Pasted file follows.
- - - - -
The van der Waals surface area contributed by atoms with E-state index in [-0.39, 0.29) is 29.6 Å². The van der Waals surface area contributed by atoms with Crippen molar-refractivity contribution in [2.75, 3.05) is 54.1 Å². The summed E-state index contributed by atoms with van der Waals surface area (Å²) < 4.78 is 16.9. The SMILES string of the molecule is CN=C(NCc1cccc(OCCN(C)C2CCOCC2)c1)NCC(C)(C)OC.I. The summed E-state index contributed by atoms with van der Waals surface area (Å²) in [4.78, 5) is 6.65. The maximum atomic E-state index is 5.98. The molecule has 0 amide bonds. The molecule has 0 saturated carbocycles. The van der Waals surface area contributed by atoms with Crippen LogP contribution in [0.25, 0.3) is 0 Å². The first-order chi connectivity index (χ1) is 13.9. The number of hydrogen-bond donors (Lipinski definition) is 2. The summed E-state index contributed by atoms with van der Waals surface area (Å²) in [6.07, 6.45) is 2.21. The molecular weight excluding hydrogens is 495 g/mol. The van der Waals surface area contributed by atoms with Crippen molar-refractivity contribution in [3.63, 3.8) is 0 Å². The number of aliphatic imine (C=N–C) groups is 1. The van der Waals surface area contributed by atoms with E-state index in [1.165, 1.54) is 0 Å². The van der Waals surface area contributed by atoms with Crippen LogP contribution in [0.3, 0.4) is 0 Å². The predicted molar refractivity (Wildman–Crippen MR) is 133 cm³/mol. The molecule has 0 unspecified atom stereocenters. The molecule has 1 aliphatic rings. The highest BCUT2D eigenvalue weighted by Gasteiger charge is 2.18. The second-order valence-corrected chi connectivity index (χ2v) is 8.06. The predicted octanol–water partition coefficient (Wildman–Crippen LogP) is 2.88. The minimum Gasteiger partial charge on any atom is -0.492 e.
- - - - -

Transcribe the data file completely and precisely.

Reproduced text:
The van der Waals surface area contributed by atoms with E-state index in [-0.39, 0.29) is 29.6 Å². The van der Waals surface area contributed by atoms with Crippen molar-refractivity contribution in [2.75, 3.05) is 54.1 Å². The summed E-state index contributed by atoms with van der Waals surface area (Å²) < 4.78 is 16.9. The SMILES string of the molecule is CN=C(NCc1cccc(OCCN(C)C2CCOCC2)c1)NCC(C)(C)OC.I. The summed E-state index contributed by atoms with van der Waals surface area (Å²) in [4.78, 5) is 6.65. The maximum atomic E-state index is 5.98. The molecule has 0 amide bonds. The molecule has 0 saturated carbocycles. The van der Waals surface area contributed by atoms with Crippen LogP contribution in [0.25, 0.3) is 0 Å². The first-order chi connectivity index (χ1) is 13.9. The number of hydrogen-bond donors (Lipinski definition) is 2. The summed E-state index contributed by atoms with van der Waals surface area (Å²) in [6.07, 6.45) is 2.21. The molecular weight excluding hydrogens is 495 g/mol. The van der Waals surface area contributed by atoms with Crippen molar-refractivity contribution in [3.63, 3.8) is 0 Å². The number of aliphatic imine (C=N–C) groups is 1. The van der Waals surface area contributed by atoms with E-state index in [1.165, 1.54) is 0 Å². The van der Waals surface area contributed by atoms with Crippen LogP contribution in [0.3, 0.4) is 0 Å². The predicted molar refractivity (Wildman–Crippen MR) is 133 cm³/mol. The molecule has 0 unspecified atom stereocenters. The molecule has 1 aliphatic rings. The highest BCUT2D eigenvalue weighted by Gasteiger charge is 2.18. The second-order valence-corrected chi connectivity index (χ2v) is 8.06. The predicted octanol–water partition coefficient (Wildman–Crippen LogP) is 2.88. The minimum Gasteiger partial charge on any atom is -0.492 e.